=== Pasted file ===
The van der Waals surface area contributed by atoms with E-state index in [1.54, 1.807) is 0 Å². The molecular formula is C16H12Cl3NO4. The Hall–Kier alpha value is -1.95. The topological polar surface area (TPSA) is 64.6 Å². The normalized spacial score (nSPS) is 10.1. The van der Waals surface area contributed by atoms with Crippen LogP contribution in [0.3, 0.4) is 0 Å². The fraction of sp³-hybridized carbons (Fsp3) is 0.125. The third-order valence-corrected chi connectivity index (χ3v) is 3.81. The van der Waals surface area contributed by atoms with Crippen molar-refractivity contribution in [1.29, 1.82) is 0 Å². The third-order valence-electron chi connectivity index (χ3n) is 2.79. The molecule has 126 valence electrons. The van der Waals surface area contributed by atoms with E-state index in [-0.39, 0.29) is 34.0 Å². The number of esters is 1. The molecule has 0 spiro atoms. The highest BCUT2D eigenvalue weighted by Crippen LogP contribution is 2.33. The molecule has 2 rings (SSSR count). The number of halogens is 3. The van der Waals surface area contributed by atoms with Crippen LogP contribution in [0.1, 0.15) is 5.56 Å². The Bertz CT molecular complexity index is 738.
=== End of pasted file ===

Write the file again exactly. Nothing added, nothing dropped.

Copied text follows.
The van der Waals surface area contributed by atoms with E-state index in [1.54, 1.807) is 0 Å². The molecular formula is C16H12Cl3NO4. The Hall–Kier alpha value is -1.95. The topological polar surface area (TPSA) is 64.6 Å². The normalized spacial score (nSPS) is 10.1. The van der Waals surface area contributed by atoms with Crippen LogP contribution in [0.3, 0.4) is 0 Å². The fraction of sp³-hybridized carbons (Fsp3) is 0.125. The third-order valence-corrected chi connectivity index (χ3v) is 3.81. The van der Waals surface area contributed by atoms with Crippen molar-refractivity contribution in [1.29, 1.82) is 0 Å². The third-order valence-electron chi connectivity index (χ3n) is 2.79. The molecule has 126 valence electrons. The van der Waals surface area contributed by atoms with E-state index in [-0.39, 0.29) is 34.0 Å². The number of esters is 1. The molecule has 0 spiro atoms. The highest BCUT2D eigenvalue weighted by Crippen LogP contribution is 2.33. The molecule has 2 rings (SSSR count). The number of halogens is 3. The van der Waals surface area contributed by atoms with Crippen LogP contribution in [0.1, 0.15) is 5.56 Å². The Bertz CT molecular complexity index is 738.